V.K. Sasikala, former Chief Minister Jayalalithaa’s aide, returns to a tumultuous welcome in Tamil Nadu and looks set to battle it out for the leadership of the AIADMK

Published : Feb 08, 2021 19:04 IST

Supporters welcoming V.K. Sasikala at the Karnataka-Tamil Nadu border on February 8.

Supporters welcoming V.K. Sasikala at the Karnataka-Tamil Nadu border on February 8.

Former Chief Minister Jayalalithaa’s close associate, V.K. Sasikala, returned to Tamil Nadu on February 8 to a tumultuous welcome after serving four years in a Karnataka prison following her sentencing in a case relating to the amassing of wealth disproportionate to her known sources of income. She was released from prison on January 27 but could not return immediately because she had tested COVID-19 positive during her last days in prison and had to be hospitalised. She was advised isolation for a week after her discharge from hospital on January 31. As she left the hospital Sasikala did not speak to the mediapersons gathered there, but did enough to create more than a flutter: she got into an SUV used by Jayalalithaa, and it was flying the AIADMK flag.

The symbolism was not lost on anyone. Without uttering a word she had served notice on the duo who had in the eyes of her supporters “betrayed her and the party”, Chief Minister Edappadi K. Palaniswami and Deputy Chief Minister O. Pannerselvam, and indicated her readiness to take them on. Her nephew and founder of the Amma Makkal Munnetra Kazhagam (AMMK), T.T.V. Dinakaran said as much and announced that Sasikala would return to Tamil Nadu after the quarantine period.

An enraged and confused set of AIADMK Ministers preferred a complaint with Director General of Police, J.K. Tripathy, against her using the party flag. The DGP, whom the All India Anna Dravida Munnetra Kazhagam (AIADMK) regime had sidelined by appointing another officer in the same rank in charge of law and order, sought the opinion of the Public Prosecutor, A. Natarajan. In his opinion, Natarajan said, “The AIADMK flag is a property of the AIADMK party.” Side-stepping the issue whether she had been expelled from the party, the legal opinion employed a deft play of words: “If Mrs V.K. Sasikala is using the AIADMK party flag in the car in which she travels, it is amounting to indirectly making the people believe that she had the right to use the flag and still continues in the party as a member, which is amount to deception.”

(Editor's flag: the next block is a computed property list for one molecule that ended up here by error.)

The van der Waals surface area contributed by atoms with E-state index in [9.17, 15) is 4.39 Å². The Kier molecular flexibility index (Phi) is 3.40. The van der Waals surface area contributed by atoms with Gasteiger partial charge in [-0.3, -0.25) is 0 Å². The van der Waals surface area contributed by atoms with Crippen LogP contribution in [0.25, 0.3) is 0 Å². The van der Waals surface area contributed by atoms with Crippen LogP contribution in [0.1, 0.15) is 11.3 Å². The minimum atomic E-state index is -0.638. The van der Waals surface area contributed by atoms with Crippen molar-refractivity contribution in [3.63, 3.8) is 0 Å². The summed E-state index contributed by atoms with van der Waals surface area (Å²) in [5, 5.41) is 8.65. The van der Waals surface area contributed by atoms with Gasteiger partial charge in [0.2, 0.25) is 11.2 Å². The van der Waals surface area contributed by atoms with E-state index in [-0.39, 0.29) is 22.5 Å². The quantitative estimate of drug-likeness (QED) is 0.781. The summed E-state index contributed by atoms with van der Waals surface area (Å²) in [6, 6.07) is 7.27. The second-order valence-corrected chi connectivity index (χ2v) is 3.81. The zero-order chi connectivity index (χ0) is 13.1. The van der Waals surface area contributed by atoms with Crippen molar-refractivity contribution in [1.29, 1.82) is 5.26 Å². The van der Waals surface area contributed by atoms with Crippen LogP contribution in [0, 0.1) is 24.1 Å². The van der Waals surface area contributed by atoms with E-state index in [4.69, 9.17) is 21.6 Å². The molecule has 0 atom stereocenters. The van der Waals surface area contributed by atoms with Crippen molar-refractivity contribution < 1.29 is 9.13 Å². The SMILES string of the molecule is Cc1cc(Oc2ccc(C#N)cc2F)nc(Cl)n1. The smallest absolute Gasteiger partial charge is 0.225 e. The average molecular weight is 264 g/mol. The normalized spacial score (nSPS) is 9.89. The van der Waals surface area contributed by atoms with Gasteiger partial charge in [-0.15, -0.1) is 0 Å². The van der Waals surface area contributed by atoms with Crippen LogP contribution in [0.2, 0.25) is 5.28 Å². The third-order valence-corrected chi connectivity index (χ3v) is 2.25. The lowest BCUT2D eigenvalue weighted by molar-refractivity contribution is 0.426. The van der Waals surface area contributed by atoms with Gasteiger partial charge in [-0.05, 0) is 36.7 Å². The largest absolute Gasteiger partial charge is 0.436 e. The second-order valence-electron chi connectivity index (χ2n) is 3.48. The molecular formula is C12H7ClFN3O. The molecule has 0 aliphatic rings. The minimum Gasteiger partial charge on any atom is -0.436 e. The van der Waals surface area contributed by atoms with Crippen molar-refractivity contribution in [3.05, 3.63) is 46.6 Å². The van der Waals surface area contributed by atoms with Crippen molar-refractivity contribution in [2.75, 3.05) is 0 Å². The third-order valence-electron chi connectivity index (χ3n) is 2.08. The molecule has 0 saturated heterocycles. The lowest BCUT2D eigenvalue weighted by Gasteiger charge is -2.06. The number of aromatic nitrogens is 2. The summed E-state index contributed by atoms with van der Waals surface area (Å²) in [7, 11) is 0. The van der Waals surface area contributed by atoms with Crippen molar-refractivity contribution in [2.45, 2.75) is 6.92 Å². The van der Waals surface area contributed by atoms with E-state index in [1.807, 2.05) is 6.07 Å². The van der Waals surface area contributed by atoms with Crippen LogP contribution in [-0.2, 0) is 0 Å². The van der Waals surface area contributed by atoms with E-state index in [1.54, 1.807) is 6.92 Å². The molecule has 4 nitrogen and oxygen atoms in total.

The AMMK insists that Sasikala has not been expelled from the party, while AIADMK spokespersons claim that she ceased to be a member because Sasikala had not renewed her membership before the end of its five-year validity! AMMK spokesperson Elantamil Arvalan, speaking to Jaya Plus TV said that the flag issue was at best a civil dispute and that there were many issues relating to the AIADMK pending before the court. He added that it was “childish” to use the police to settle scores with a seasoned politician.

Sasikala leaves Bengaluru

Just before the onset of Rahu Kaalam at 7.30 a.m. on February 8, considered inauspicious by many, Sasikala left the Prestige Goldshore Resort on her way to Chennai to begin her battle against the current AIADMK leadership to regain the party and what her supporters described as gain her rightful place as general secretary of the party.

Sasikala began her journey along with Dinakaran after paying homage to a portrait of Jayalalithaa. Just as she did after her discharge from a hospital on January 31, Sasikala began her journey in an upmarket SUV with the AIADMK flag fluttering on the bonnet. At the Karnataka border, she shifted to another vehicle. It was not immediately clear why. Dinakaran clarified a little later: “She’s travelling in an AIADMK member’s vehicle [since the police ordered AMMK members not to use the AIADMK flag]…. AMMK volunteers will not use the AIADMK flag. Only AIADMK members are using the flag.” He added that the number of AIADMK flags along the route were an indication of how many AIADMK cadres were with her.

At the first major town in Tamil Nadu, Sasikala visited the Muthumariamman Temple, offered her prayers, smeared her forehead with sandalwood paste and sat for a minute before coming out to greet the cadre and resuming her journey.